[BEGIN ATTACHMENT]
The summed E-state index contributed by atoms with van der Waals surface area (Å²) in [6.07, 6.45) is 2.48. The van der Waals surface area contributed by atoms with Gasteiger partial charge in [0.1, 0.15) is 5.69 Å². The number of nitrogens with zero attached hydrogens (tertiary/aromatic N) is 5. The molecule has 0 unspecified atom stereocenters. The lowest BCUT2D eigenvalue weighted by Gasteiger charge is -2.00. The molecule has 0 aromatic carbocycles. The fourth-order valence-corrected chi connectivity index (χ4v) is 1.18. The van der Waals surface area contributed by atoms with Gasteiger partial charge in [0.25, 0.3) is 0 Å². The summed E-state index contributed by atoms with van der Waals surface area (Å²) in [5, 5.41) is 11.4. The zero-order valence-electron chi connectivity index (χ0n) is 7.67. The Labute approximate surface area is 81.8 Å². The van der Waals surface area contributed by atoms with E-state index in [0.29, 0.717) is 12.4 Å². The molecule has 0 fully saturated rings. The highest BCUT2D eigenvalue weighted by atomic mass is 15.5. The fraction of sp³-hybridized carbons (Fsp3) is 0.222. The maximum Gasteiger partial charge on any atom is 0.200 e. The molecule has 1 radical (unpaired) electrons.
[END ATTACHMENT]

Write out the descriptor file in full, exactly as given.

The summed E-state index contributed by atoms with van der Waals surface area (Å²) in [6.07, 6.45) is 2.48. The van der Waals surface area contributed by atoms with Gasteiger partial charge in [0.1, 0.15) is 5.69 Å². The number of nitrogens with zero attached hydrogens (tertiary/aromatic N) is 5. The molecule has 0 unspecified atom stereocenters. The lowest BCUT2D eigenvalue weighted by Gasteiger charge is -2.00. The molecule has 0 aromatic carbocycles. The fourth-order valence-corrected chi connectivity index (χ4v) is 1.18. The van der Waals surface area contributed by atoms with Gasteiger partial charge in [0.25, 0.3) is 0 Å². The summed E-state index contributed by atoms with van der Waals surface area (Å²) in [5, 5.41) is 11.4. The zero-order valence-electron chi connectivity index (χ0n) is 7.67. The Labute approximate surface area is 81.8 Å². The van der Waals surface area contributed by atoms with E-state index in [0.29, 0.717) is 12.4 Å². The molecule has 0 fully saturated rings. The highest BCUT2D eigenvalue weighted by atomic mass is 15.5. The fraction of sp³-hybridized carbons (Fsp3) is 0.222. The maximum Gasteiger partial charge on any atom is 0.200 e. The molecule has 1 radical (unpaired) electrons.